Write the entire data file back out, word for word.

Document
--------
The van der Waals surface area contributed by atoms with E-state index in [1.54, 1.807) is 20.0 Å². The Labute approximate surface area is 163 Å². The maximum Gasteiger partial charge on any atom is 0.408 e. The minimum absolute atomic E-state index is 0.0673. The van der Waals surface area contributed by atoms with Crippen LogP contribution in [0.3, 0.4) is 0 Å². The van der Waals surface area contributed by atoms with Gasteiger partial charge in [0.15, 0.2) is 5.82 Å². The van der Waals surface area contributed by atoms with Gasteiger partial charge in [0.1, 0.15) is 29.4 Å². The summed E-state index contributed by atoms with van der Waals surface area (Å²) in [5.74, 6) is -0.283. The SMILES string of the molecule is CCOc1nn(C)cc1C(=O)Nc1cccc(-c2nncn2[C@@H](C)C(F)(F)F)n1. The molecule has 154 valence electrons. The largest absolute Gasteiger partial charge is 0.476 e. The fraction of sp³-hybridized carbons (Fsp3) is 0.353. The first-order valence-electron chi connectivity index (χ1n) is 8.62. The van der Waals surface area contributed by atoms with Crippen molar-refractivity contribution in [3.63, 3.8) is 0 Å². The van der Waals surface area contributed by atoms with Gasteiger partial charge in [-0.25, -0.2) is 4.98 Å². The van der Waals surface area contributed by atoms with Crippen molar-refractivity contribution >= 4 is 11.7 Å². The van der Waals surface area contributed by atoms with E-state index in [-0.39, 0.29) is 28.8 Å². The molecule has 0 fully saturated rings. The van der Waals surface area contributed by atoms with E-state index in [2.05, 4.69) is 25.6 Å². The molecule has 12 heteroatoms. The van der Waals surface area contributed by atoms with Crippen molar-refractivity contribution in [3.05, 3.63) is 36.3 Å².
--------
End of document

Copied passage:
The van der Waals surface area contributed by atoms with E-state index in [1.54, 1.807) is 20.0 Å². The Labute approximate surface area is 163 Å². The maximum Gasteiger partial charge on any atom is 0.408 e. The minimum absolute atomic E-state index is 0.0673. The van der Waals surface area contributed by atoms with Crippen LogP contribution in [0.3, 0.4) is 0 Å². The van der Waals surface area contributed by atoms with Gasteiger partial charge in [0.15, 0.2) is 5.82 Å². The van der Waals surface area contributed by atoms with Gasteiger partial charge in [0.1, 0.15) is 29.4 Å². The summed E-state index contributed by atoms with van der Waals surface area (Å²) in [5.74, 6) is -0.283. The SMILES string of the molecule is CCOc1nn(C)cc1C(=O)Nc1cccc(-c2nncn2[C@@H](C)C(F)(F)F)n1. The molecule has 154 valence electrons. The largest absolute Gasteiger partial charge is 0.476 e. The fraction of sp³-hybridized carbons (Fsp3) is 0.353. The first-order valence-electron chi connectivity index (χ1n) is 8.62. The van der Waals surface area contributed by atoms with Crippen molar-refractivity contribution in [3.63, 3.8) is 0 Å². The van der Waals surface area contributed by atoms with Gasteiger partial charge in [-0.25, -0.2) is 4.98 Å². The van der Waals surface area contributed by atoms with Crippen molar-refractivity contribution >= 4 is 11.7 Å². The van der Waals surface area contributed by atoms with E-state index in [-0.39, 0.29) is 28.8 Å². The molecule has 0 fully saturated rings. The van der Waals surface area contributed by atoms with E-state index in [2.05, 4.69) is 25.6 Å². The molecule has 12 heteroatoms. The van der Waals surface area contributed by atoms with Crippen molar-refractivity contribution in [3.05, 3.63) is 36.3 Å².